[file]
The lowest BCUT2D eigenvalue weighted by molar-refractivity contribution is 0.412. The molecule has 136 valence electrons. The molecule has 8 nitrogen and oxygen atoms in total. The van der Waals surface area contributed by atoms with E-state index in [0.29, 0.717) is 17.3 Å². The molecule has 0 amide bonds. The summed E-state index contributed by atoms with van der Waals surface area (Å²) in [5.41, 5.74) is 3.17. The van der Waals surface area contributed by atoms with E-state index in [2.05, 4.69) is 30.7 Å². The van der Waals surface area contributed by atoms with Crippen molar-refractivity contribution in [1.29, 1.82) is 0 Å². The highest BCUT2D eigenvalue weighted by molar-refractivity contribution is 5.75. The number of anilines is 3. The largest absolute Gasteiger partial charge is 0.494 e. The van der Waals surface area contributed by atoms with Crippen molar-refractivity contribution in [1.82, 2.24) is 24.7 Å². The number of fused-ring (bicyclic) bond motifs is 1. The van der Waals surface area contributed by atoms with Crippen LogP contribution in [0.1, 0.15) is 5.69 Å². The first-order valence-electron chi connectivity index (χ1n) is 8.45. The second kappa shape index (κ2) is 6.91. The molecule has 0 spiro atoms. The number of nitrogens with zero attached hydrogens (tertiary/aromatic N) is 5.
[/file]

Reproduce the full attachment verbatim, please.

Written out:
The lowest BCUT2D eigenvalue weighted by molar-refractivity contribution is 0.412. The molecule has 136 valence electrons. The molecule has 8 nitrogen and oxygen atoms in total. The van der Waals surface area contributed by atoms with E-state index in [0.29, 0.717) is 17.3 Å². The molecule has 0 amide bonds. The summed E-state index contributed by atoms with van der Waals surface area (Å²) in [5.41, 5.74) is 3.17. The van der Waals surface area contributed by atoms with E-state index in [2.05, 4.69) is 30.7 Å². The van der Waals surface area contributed by atoms with Crippen molar-refractivity contribution in [1.29, 1.82) is 0 Å². The highest BCUT2D eigenvalue weighted by molar-refractivity contribution is 5.75. The number of anilines is 3. The largest absolute Gasteiger partial charge is 0.494 e. The van der Waals surface area contributed by atoms with Crippen molar-refractivity contribution in [1.82, 2.24) is 24.7 Å². The number of fused-ring (bicyclic) bond motifs is 1. The van der Waals surface area contributed by atoms with Crippen LogP contribution in [0.1, 0.15) is 5.69 Å². The first-order valence-electron chi connectivity index (χ1n) is 8.45. The second kappa shape index (κ2) is 6.91. The molecule has 0 spiro atoms. The number of nitrogens with zero attached hydrogens (tertiary/aromatic N) is 5.